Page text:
NOTE: Today’s blog is a little different from my usual writings about the garden and the environment, but I felt this topic needed exposure. I hope you agree.
Rock Center with Brian Williams presented a compelling show the other night about babies being born addicted to prescription drugs. “Prescription pill epidemic impacts babies of addicted moms” shows the real life horror popping up all across the country. We associate addicts and drug dealers with back alley and parking lot buys. We imagine dark rooms and dirty drug dealers dispensing their wares to the wasted and head-nodding addict.
The reality of this epidemic is even more frightening as I recently learned on a visit to the emergency room.
Two hours later, I still lay in my cubicle awaiting transit for the scans.
The nurse brought me a Percocet, which is oxycodone with acetaminophen. Thirty minutes later, I was wheeled to the CAT scan room. As the nurse wheeled me back to the cubicle and my waiting cubicle, my head screamed while the nurse attempted jokes. I couldn’t laugh something I do quite regularly. “I’m usually the life of the party,” I said to my nurse.
“Sure you are,” he said as he patted my shoulder.
“No, she really is,” my husband said.
The doctor entered and told me the scans were almost ready for her to read.
“Did the Percocet work?” she asked.
I shook my head.
Fifteen minutes later, I saw patterns on the wall and fireworks on my husband’s face.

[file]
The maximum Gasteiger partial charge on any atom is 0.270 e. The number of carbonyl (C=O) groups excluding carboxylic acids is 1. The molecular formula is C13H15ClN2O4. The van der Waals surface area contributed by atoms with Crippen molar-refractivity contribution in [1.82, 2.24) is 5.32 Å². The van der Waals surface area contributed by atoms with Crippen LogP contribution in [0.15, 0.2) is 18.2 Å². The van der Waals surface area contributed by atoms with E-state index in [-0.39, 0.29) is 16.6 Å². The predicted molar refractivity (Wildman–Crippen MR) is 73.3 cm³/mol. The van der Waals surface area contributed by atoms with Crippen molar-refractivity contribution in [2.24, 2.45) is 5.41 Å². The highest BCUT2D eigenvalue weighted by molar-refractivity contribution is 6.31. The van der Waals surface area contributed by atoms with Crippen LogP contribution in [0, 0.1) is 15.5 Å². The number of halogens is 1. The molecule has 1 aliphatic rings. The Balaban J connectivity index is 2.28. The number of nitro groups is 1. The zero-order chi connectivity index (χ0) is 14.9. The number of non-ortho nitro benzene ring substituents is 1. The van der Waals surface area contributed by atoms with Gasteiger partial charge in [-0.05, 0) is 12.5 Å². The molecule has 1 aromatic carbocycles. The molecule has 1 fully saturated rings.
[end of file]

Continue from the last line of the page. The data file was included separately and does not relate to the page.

“You don’t see that?” I asked him.
“No, and you’re not making any sense right now,” he said. “How’s your head?”
I moved my head from side to side only to feel the same piercing stab as before. I could have been pounding a stake into my right eyebrow and not known the difference.
“Still there, but who cares?”
The doctor came into the room.
“There’s nothing on the scan. Your sinuses are clear, too. You’re probably just having a migraine. Did the medications work?”
“Not a bit, but with all these drugs in me, I don’t care anymore,” I said.
“We’re going to send you home and send the tests and results to your doctor,” she said. “Do you want me to write you a prescription for Percocet?”
“Why would I want that if it doesn’t work?” I asked, still quite woozy from the drugs in my system.
My headache is gone, thankfully all on its own. It’s the lingering aftertaste from my experience bothering me now. That night I found myself smack in the middle of a drug-dealing den, complete with bright lights, sanitary conditions, and legal sanctions.
Yes, we have a problem. Now how do we solve it?